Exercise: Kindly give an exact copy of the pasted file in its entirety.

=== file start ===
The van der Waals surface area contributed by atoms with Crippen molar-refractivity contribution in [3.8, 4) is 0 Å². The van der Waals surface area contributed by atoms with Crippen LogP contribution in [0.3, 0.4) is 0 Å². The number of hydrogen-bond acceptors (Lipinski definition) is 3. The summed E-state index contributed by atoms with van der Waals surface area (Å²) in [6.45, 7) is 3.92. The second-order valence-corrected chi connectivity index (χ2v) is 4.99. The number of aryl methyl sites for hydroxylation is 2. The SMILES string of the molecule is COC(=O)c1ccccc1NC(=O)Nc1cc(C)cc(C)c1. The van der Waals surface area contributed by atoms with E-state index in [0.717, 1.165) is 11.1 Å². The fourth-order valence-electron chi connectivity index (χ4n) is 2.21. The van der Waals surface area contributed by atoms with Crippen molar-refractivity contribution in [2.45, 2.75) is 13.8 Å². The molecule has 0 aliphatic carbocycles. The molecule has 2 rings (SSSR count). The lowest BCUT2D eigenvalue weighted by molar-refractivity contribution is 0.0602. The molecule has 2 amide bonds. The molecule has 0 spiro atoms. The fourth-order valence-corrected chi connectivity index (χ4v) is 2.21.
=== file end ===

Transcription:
The van der Waals surface area contributed by atoms with Crippen molar-refractivity contribution in [3.8, 4) is 0 Å². The van der Waals surface area contributed by atoms with Crippen LogP contribution in [0.3, 0.4) is 0 Å². The number of hydrogen-bond acceptors (Lipinski definition) is 3. The summed E-state index contributed by atoms with van der Waals surface area (Å²) in [6.45, 7) is 3.92. The second-order valence-corrected chi connectivity index (χ2v) is 4.99. The number of aryl methyl sites for hydroxylation is 2. The SMILES string of the molecule is COC(=O)c1ccccc1NC(=O)Nc1cc(C)cc(C)c1. The van der Waals surface area contributed by atoms with E-state index in [0.717, 1.165) is 11.1 Å². The fourth-order valence-electron chi connectivity index (χ4n) is 2.21. The van der Waals surface area contributed by atoms with Crippen molar-refractivity contribution in [2.45, 2.75) is 13.8 Å². The molecule has 0 aliphatic carbocycles. The molecule has 2 rings (SSSR count). The lowest BCUT2D eigenvalue weighted by molar-refractivity contribution is 0.0602. The molecule has 2 amide bonds. The molecule has 0 spiro atoms. The fourth-order valence-corrected chi connectivity index (χ4v) is 2.21.